Externally, all three ILXs are identical aside from a functional trunk spoiler on Hybrids and different wheel designs.
Inside, ILX shares no visible switchgear with the Civic, although it is a bit narrow compared to the marginally larger TSX. Rear seat space falls in the ILX’s favor, however, as does a high-resolution central display with Acura’s generally user-friendly control knob for navigation and advanced audio functions.
Materials choices are a clear step above the Civic, so the TSX rewards with more upmarket textures throughout. Aside from the relative narrowness of its cabin, only a cheaply finished trunk lid that lacked a fully carpeted liner and a non-height adjustable manual passenger seat adjustment revealed the ILX’s downmarket roots.
On the road
Careful tuning again erased nearly all of the Civicness from this compact sedan platform. ILX steers nicely, albeit with limited feel and marginally over-boosted assist. Harsh bumps reveal a solid structure and a compliant, if not particularly taut, suspension.
Skinny pedal actions aside, all three ILX powertrain variants rode and handled about the same. The 2.4-liter model has a little more weight over the front axle, but any difference it makes on handling is negligible at best. Confident and controlled, the ILX nonetheless only ekes slightly toward the sporty side of things.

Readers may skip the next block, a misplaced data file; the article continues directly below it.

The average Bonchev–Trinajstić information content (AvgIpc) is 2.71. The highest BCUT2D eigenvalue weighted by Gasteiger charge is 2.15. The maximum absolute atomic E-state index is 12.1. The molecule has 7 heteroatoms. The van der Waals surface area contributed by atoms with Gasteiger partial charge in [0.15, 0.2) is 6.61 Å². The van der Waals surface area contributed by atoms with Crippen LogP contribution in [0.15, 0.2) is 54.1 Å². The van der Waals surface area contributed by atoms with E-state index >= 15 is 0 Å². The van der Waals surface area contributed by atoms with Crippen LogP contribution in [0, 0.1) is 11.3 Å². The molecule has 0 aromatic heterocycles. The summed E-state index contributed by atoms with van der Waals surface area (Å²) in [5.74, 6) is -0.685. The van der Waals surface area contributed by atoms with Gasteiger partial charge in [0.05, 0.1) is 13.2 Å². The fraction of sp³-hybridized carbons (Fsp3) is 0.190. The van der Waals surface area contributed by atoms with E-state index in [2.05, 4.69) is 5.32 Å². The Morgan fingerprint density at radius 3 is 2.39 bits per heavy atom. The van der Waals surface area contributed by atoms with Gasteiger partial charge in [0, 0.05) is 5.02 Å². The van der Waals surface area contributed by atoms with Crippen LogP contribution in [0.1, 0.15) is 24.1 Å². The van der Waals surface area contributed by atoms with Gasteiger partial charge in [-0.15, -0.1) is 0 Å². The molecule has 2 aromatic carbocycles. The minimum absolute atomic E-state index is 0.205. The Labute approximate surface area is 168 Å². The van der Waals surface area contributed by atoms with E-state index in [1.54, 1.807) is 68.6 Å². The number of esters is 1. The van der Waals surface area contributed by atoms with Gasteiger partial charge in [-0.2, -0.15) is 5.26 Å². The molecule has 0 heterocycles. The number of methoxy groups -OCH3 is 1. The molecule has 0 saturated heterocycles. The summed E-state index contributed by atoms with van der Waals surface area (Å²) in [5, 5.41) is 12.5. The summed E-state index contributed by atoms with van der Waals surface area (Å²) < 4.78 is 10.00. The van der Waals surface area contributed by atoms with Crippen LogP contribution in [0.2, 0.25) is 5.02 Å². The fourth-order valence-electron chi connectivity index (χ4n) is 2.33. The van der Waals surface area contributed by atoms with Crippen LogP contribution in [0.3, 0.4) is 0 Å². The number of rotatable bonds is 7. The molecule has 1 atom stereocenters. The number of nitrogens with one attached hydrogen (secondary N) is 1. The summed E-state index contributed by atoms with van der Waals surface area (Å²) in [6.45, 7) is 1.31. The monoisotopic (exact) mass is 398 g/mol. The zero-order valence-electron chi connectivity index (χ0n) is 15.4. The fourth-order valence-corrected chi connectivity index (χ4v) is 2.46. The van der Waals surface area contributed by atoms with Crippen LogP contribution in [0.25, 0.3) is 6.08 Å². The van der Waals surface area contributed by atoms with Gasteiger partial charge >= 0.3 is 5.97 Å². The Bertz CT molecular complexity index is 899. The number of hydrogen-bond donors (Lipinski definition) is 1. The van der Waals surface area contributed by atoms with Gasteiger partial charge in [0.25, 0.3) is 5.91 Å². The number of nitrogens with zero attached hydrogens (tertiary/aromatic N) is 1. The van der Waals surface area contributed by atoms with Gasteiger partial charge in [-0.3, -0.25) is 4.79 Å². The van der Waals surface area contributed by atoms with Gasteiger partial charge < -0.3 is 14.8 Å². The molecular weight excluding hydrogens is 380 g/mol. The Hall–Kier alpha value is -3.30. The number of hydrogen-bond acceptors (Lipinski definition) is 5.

And that’s a shame, because the 2.4 is a refined and willing engine that begs to be tossed into a sportier platform. When Honda last rehabbed this engine for its TSX and Civic Si, it ratcheted down the peaky power and added in some torque, which makes it a fine fit for an entry-premium sedan. Further improving matters is one of the most delicately precise six-speed manual transmissions in the business, mated here to a perfectly-weighted clutch pedal. Fuel economy is estimated at 22/31 mpg.
But Acura says that fewer than 10 percent of ILX buyers are likely to choose the 2.4, so they’ll be missing out. Instead, the 2.0-liter model feels just adequate in terms of overall power. It merges well enough onto highways and passing isn’t a challenge, but the five-cog automatic gearbox certainly gets a workout. At least Acura worked hard to quell cabin noise; the engine is silky smooth as it revs up to redline. This limited power does reap benefits in fuel economy, however, as Acura expects 24/35 mpg from the EPA.